- Attractive UI in the app which is very easy to use
- Works with almost all smartphones, but it's worth checking before you buy
If you've used a Fitbit product before, you know the app is one of the best things about owning one of its devices. The app makes the process of setting up the Fitbit Blaze simple, and presents you with a guide on how the watch works as soon as you download it.
When it's all set up, the Fitbit app will give you a huge variety of information. The main menu covers steps, heart rate, miles, calories, floors climbed and active minutes. You can compare past and present performance using daily, weekly or monthly charts.
The app will also set you a number of challenges to keep you motivated, and you'll receive medals for each milestone you achieve. You can tackle these challenges on your own, or compete against friends who also use the Fitbit app.
These range from simple races to the amount of steps you take over a weekend. It can add that extra element of competition to your workouts, helping to keep you engaged with your regime.
It's simple to add friends if you know their email addresses and know they use the Fitbit app, but it would be nice if Fitbit let you connect to your Facebook account – that way you'd be able to see all your friends who exercise with Fitbit, rather than having to ask everyone.
There's a new app to to help you get more from your Fitbit too. Fitbit Coach is a separate app for people who are that bit more serious about fitness. Featuring 100s of workout videos built into guided sessions for everything from running to HIIT, Fitbit Coach is a fantastic motivational tool and particularly useful if your new to working out.
While some of the videos are available for free, the majority are tucked away behind a premium paywall. Access to the premium app will still set you back £5.99 per month for £29.99 ($39.99, about AU$50) for the year, though there are some free workout sessions in the app too. These are frustratingly hard to find in the Coach app.
You can access the Coach app from the main Fitbit app and any activity you do will still be counted into your Fitbit totals, but you'll need to download the second app and jump between the two which is a little clunky.
That said, Fitbit Coach has some other great benefits that make that – and the price – potentially worthwhile. For example, it uses your recent tracked info to recommend workouts to do next. All in all, if you're not a big fan of the gym, and pricey gym memberships and you're looking for support in your fitness journey then this is an app worth looking at.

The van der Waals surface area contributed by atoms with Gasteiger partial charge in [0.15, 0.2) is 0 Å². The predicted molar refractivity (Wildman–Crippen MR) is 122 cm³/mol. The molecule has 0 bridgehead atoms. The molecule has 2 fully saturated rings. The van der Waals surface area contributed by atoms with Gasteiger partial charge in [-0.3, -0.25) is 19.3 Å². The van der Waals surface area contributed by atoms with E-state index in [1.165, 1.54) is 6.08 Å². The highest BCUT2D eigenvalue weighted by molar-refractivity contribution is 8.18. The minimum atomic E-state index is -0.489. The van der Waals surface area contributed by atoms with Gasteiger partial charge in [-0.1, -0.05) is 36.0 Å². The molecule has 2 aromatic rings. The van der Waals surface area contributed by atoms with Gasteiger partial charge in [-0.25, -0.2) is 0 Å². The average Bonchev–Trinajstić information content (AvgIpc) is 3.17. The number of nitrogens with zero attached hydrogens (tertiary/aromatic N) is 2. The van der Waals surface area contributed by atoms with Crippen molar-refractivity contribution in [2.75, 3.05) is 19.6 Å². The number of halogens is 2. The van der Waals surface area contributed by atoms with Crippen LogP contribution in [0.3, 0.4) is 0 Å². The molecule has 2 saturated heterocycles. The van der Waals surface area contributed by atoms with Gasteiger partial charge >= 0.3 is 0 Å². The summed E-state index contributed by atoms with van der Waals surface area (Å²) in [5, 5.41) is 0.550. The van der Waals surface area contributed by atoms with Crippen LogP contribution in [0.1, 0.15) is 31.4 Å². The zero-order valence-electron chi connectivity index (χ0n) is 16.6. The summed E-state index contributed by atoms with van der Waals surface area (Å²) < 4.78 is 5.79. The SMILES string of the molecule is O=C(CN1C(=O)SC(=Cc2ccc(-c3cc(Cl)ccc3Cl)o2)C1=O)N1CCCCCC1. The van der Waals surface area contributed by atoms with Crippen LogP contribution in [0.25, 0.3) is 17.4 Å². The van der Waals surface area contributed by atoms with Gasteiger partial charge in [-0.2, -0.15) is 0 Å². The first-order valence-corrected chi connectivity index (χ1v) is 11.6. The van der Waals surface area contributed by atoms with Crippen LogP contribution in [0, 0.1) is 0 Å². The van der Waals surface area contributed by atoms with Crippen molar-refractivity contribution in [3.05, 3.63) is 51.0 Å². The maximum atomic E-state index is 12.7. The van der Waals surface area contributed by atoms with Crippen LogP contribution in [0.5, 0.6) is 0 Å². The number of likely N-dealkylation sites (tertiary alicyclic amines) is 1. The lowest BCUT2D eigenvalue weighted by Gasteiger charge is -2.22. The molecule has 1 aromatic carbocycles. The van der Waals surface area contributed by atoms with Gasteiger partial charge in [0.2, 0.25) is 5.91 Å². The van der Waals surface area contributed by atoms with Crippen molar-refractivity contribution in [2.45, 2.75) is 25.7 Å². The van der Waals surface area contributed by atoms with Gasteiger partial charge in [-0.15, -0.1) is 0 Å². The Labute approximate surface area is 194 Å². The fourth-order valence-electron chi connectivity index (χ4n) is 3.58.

The Fitbit Blaze will likely work with your iOS, Android, Windows Phone or Windows 10 Mobile device, as there are over 200 compatible devices – if you're not sure whether your device is supported you can check on the Fitbit website. If your phone is only a couple of years old and can download the Fitbit app, it's likely to be compatible.
Bear in mind that you can't use an Apple Watch with Android phones and not all Android Wear devices work on iOS; Fitbit is one of the few wearables producers whose devices can be used across multiple platforms.
- Five day battery life is quite impressive for a device with such a big screen
- Intensive use will bring it down to three to four days of use
Battery performance on the Fitbit Blaze is surprising – and in a good way. Manufacturers regularly make a song and dance about the battery life of a new device, but, more often than not, in testing we find that said device doesn't last as long as claimed.
But in this case, Fitbit has it just about right.
Fitbit claims the Blaze has a five-day battery life, which for a smartwatch with a color screen would be pretty impressive. And during my review I found a full charge would keep the Blaze going for between four and six days; I suspect the disparity was down to different levels of exercise on particular days.
My only complaint about battery performance on the Fitbit Blaze is how long it takes to charge. I found it always took at least three hours to charge the Blaze
In the grand scheme of things though, that's not a problem. You'll usually be taking the watch off when you go to bed anyway, so it's easy enough to charge it overnight – you just pop the Blaze out of its strap and place it in the supplied charging cradle.
It certainly doesn't look as impressive as when you place the Moto 360 on its charging stand with the strap still attached, but it gets the job done.